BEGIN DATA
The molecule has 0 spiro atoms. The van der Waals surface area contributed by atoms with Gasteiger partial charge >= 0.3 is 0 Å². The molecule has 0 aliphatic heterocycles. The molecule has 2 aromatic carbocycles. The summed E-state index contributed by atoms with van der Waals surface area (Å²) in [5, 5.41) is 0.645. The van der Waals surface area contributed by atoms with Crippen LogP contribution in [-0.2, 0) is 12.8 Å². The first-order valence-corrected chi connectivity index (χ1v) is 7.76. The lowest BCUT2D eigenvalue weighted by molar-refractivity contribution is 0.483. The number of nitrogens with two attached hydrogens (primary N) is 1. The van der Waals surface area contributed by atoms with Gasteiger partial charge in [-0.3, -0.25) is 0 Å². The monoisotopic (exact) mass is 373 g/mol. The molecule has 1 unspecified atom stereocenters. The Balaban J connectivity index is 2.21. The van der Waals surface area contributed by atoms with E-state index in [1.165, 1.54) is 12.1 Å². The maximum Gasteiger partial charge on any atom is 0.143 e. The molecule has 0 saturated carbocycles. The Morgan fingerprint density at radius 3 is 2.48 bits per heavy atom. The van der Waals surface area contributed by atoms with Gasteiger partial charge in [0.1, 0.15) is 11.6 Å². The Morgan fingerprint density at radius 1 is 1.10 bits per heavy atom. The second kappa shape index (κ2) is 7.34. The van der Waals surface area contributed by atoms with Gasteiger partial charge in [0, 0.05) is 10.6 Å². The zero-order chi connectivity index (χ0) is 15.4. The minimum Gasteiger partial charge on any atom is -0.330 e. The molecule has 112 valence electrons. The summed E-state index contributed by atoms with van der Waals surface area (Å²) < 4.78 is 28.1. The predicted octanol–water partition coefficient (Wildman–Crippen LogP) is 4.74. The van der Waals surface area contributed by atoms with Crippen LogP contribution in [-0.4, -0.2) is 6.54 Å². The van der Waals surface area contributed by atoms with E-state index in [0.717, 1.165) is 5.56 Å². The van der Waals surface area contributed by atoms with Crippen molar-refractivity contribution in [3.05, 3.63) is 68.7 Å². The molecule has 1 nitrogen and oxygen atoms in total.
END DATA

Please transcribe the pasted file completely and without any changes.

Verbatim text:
The molecule has 0 spiro atoms. The van der Waals surface area contributed by atoms with Gasteiger partial charge >= 0.3 is 0 Å². The molecule has 0 aliphatic heterocycles. The molecule has 2 aromatic carbocycles. The summed E-state index contributed by atoms with van der Waals surface area (Å²) in [5, 5.41) is 0.645. The van der Waals surface area contributed by atoms with Crippen LogP contribution in [-0.2, 0) is 12.8 Å². The first-order valence-corrected chi connectivity index (χ1v) is 7.76. The lowest BCUT2D eigenvalue weighted by molar-refractivity contribution is 0.483. The number of nitrogens with two attached hydrogens (primary N) is 1. The van der Waals surface area contributed by atoms with Gasteiger partial charge in [-0.3, -0.25) is 0 Å². The monoisotopic (exact) mass is 373 g/mol. The molecule has 1 unspecified atom stereocenters. The Balaban J connectivity index is 2.21. The van der Waals surface area contributed by atoms with E-state index in [1.165, 1.54) is 12.1 Å². The maximum Gasteiger partial charge on any atom is 0.143 e. The molecule has 0 saturated carbocycles. The Morgan fingerprint density at radius 3 is 2.48 bits per heavy atom. The van der Waals surface area contributed by atoms with Gasteiger partial charge in [0.1, 0.15) is 11.6 Å². The Morgan fingerprint density at radius 1 is 1.10 bits per heavy atom. The second kappa shape index (κ2) is 7.34. The van der Waals surface area contributed by atoms with Gasteiger partial charge in [0, 0.05) is 10.6 Å². The zero-order chi connectivity index (χ0) is 15.4. The minimum Gasteiger partial charge on any atom is -0.330 e. The molecule has 112 valence electrons. The summed E-state index contributed by atoms with van der Waals surface area (Å²) < 4.78 is 28.1. The predicted octanol–water partition coefficient (Wildman–Crippen LogP) is 4.74. The van der Waals surface area contributed by atoms with Crippen LogP contribution in [-0.4, -0.2) is 6.54 Å². The van der Waals surface area contributed by atoms with E-state index in [0.717, 1.165) is 5.56 Å². The van der Waals surface area contributed by atoms with Crippen molar-refractivity contribution in [3.05, 3.63) is 68.7 Å². The molecule has 1 nitrogen and oxygen atoms in total.